This will vary depending on the learning task. A device is like a piece of stationery for your child. A device is only one tool a teacher may use. They will use it for different purposes in different subjects. All teachers ensure there is balance.
Will the children’s devices be ‘staying at school’ or going back and forth in school bags?
This will be up to parents. A good device case will prevent harm to your child’s device in their school bag. If need be, we can organise to have them locked away in a cupboard at school. Teaching your child responsibility for their device as young as year 3 will put them in good stead for the following years.
Will the children have access during lunchtime/morning tea?
No. Devices are strictly for educational purposes only and under teacher supervision.
How will the school (and parents) prevent pupils from accessing inappropriate content etc?
Parents can visit www.netsafe.org.nz for the best tips when it comes to keeping your child safe online at home. Here at school, we have major security in place which prevents certain sites and material being accessed online. However, the internet is a large platform to monitor therefore we place a huge emphasis on teaching children digital citizenship. Please visit www.netsafe.org.nz for more information as this what we follow.
What proportion of time do the children spend using their devices and for which subjects?
This will vary in every classroom. Students will use their device in all subjects at some point but not every lesson, every day. All teachers ensure there is balance.
What might my child’s learning look like when using devices?
Here is an example of what your child might be doing on their device at each year level. Each year they apply and use the same skills/apps taught in previous years, so their digital skills build every year. Each year they will cover digital citizenship as well.
Please visit www.netsafe.org.nz for more information and examples of lessons regarding digital citizenship.
Year 1: Learning to navigate a device and locate keyboard letters, use Sunshine Online for reading and Mathletics as part of the learning tumble. Begin digital citizenship lessons around keeping safe online.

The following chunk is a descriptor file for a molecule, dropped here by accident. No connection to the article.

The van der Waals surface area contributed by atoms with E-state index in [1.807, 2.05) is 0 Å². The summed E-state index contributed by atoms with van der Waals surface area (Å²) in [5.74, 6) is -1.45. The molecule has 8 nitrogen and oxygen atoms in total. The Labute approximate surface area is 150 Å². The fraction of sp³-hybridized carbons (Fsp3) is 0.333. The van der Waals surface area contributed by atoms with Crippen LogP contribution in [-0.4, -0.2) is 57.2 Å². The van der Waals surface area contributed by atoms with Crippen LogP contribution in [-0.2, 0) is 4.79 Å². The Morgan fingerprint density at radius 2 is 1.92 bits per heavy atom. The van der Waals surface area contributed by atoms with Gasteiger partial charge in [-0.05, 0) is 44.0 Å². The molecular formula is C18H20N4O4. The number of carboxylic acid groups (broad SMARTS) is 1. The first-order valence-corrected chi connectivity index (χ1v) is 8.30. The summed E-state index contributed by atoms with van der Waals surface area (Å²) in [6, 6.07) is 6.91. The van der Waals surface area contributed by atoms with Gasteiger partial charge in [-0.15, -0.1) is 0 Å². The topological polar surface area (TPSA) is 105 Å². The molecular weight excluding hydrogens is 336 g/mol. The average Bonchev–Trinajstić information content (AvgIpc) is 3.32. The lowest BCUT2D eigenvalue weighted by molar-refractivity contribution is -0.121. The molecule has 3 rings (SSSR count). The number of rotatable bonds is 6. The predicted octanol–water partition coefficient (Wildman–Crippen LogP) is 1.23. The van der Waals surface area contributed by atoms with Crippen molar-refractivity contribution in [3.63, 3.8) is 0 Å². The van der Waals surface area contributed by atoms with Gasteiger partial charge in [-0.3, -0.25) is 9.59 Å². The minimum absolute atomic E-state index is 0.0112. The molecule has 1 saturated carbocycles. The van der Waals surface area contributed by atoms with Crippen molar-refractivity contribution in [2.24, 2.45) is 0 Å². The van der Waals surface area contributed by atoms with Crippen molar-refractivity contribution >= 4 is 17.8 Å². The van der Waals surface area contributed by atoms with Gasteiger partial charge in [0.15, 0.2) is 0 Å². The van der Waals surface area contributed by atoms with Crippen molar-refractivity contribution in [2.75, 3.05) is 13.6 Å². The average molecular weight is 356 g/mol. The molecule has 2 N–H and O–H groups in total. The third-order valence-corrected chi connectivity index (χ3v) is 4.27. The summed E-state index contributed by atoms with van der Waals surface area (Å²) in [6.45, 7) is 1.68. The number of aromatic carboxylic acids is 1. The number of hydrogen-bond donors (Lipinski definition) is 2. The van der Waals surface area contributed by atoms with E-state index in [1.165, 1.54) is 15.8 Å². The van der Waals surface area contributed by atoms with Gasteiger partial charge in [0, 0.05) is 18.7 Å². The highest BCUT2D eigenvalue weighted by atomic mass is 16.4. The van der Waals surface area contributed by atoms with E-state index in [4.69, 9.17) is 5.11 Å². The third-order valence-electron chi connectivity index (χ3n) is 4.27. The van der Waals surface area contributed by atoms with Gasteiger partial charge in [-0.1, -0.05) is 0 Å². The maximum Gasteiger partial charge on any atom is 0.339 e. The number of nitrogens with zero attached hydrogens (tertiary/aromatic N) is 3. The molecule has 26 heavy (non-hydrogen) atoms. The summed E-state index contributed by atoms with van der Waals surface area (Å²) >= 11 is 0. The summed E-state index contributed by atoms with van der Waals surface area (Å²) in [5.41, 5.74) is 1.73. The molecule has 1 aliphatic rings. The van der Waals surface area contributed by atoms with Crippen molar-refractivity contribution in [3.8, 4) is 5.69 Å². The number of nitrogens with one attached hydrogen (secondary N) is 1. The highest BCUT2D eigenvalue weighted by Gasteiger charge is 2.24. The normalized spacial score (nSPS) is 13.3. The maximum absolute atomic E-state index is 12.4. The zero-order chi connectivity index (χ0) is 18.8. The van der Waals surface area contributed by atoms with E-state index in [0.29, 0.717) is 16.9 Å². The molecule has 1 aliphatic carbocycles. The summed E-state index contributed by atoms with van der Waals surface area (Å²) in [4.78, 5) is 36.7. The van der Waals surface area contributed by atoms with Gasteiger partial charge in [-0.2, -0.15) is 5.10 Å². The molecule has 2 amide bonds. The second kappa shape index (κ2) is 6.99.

Year 2: Learn to use apps such as Pic Collage (display ideas through pictures/can be used in literacy and inquiry), Explain Everything (record working out and thinking in Maths), and Book Creator (create their own online stories). Continue digital citizenship lessons around privacy, safety and digital footprint.
Year 3: Begin to use GAFE (Google Apps for Education) and use their @temata.school.nz email account to log in, create google docs and slides.
Year 4: Use GAFE to collaborate on docs and present findings from inquiry using apps such as Powtoon. Begin to learn to code. Complete cyber safety quizzes/comics/games and learn about quality commenting on Seesaw.
Year 5 & 6: Continue with GAFE Google Sites, use of workspace and hapara, creating websites, create films using iMovie, learn to code (computer programming) and Robotics. Digital citizenship lessons will include continued discussion around digital citizenship and their digital footprint going forward.
Year 4-6: Use Hapara Teacher Dashboard - This allows teachers the ability to quickly access, view and give feedback on student work in G Suite.
Does my child who has an iPad as their device need their own Apple ID?
No. You can control and monitor your child’s device better if it is connected with a parent’s Apple ID and email address.
How do I know what apps are needed for the ipad?
These can be found on this page. Hapara is set up at the start of the year for your child Y4-6.
06 877 7246 email@example.com
7 Nimon Street Havelock North, Hawke's Bay